Study: Peanut Immunotherapy Significantly Reduces Risks Due to Cross-Contact in Common Packaged Foods

Packaged Foods

A study presented at the annual meeting of the American Academy of Allergy, Asthma & Immunology (AAAAI) in Atlanta this week shows that raising a patient’s eliciting dose of peanut protein (the amount that causes a reaction) with immunotherapy greatly reduces the risk of reactions from frequently consumed packaged foods that may contain traces of peanut.

The presentation by Dr Joe Baumert, University of Nebraska, Food Allergy Research & Resource Program (FARRP) showed a greater than 99% relative risk reduction was associated with reaching a post-therapy threshold of 300mg if the individual’s initial eliciting dose was less than or equal to 10mg, or reaching a post-therapy threshold of 1,000mg if the individual’s initial eliciting dose was less than or equal to 300mg.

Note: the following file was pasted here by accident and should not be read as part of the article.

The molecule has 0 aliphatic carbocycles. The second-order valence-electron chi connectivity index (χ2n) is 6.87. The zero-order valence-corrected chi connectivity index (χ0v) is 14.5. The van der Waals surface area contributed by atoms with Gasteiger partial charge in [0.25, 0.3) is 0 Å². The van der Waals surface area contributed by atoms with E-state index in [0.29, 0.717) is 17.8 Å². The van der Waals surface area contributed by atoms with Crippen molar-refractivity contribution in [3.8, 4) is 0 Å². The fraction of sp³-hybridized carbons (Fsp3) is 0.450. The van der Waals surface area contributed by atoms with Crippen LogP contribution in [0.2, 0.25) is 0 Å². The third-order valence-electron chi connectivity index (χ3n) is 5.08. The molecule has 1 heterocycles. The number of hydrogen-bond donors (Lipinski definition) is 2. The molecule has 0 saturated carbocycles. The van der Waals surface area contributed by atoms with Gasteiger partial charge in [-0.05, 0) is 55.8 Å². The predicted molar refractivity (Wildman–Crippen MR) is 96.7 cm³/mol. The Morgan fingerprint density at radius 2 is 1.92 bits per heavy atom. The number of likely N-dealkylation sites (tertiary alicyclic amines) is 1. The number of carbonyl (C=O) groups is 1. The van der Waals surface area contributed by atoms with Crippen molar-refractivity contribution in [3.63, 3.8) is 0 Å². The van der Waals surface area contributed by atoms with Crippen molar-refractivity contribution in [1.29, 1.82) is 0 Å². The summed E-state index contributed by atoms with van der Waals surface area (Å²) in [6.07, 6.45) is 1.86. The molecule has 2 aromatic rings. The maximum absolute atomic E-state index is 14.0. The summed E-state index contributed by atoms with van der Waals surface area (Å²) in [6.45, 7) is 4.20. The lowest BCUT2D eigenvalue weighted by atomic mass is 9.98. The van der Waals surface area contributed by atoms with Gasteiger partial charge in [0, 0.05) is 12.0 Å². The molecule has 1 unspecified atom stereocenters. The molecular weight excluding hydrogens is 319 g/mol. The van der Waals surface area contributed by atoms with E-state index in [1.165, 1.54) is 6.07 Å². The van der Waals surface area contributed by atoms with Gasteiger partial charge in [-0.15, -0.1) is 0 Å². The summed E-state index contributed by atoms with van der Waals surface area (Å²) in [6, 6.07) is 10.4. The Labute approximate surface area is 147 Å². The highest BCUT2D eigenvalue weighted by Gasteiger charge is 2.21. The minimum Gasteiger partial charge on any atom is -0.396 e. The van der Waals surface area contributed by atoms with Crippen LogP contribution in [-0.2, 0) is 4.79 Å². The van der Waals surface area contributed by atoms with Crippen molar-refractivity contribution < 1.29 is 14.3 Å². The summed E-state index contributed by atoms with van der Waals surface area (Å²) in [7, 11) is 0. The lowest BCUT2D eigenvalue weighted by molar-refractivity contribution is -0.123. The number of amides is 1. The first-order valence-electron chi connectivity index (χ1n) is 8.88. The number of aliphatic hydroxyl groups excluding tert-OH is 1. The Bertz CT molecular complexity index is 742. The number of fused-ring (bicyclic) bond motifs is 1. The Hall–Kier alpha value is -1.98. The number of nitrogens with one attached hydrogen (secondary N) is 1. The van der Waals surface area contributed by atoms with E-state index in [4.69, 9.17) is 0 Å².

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The study was conducted using a Quantitative Risk Assessment (QRA) model developed independently by FARRP, a leading institution focused on providing expertise on allergenic foods and food safety. The model used common packaged food items such as cookies, ice cream, doughnuts, snack cakes and snack chip mixes as references for the assessment.

DBV Technologies, the pharmaceutical company behind the Viaskin family of Epicutaneous (EPIT or “patch”) therapies, funded the study and formulated the research question related to Phase IIb clinical trials of their Viaskin Peanut therapy.

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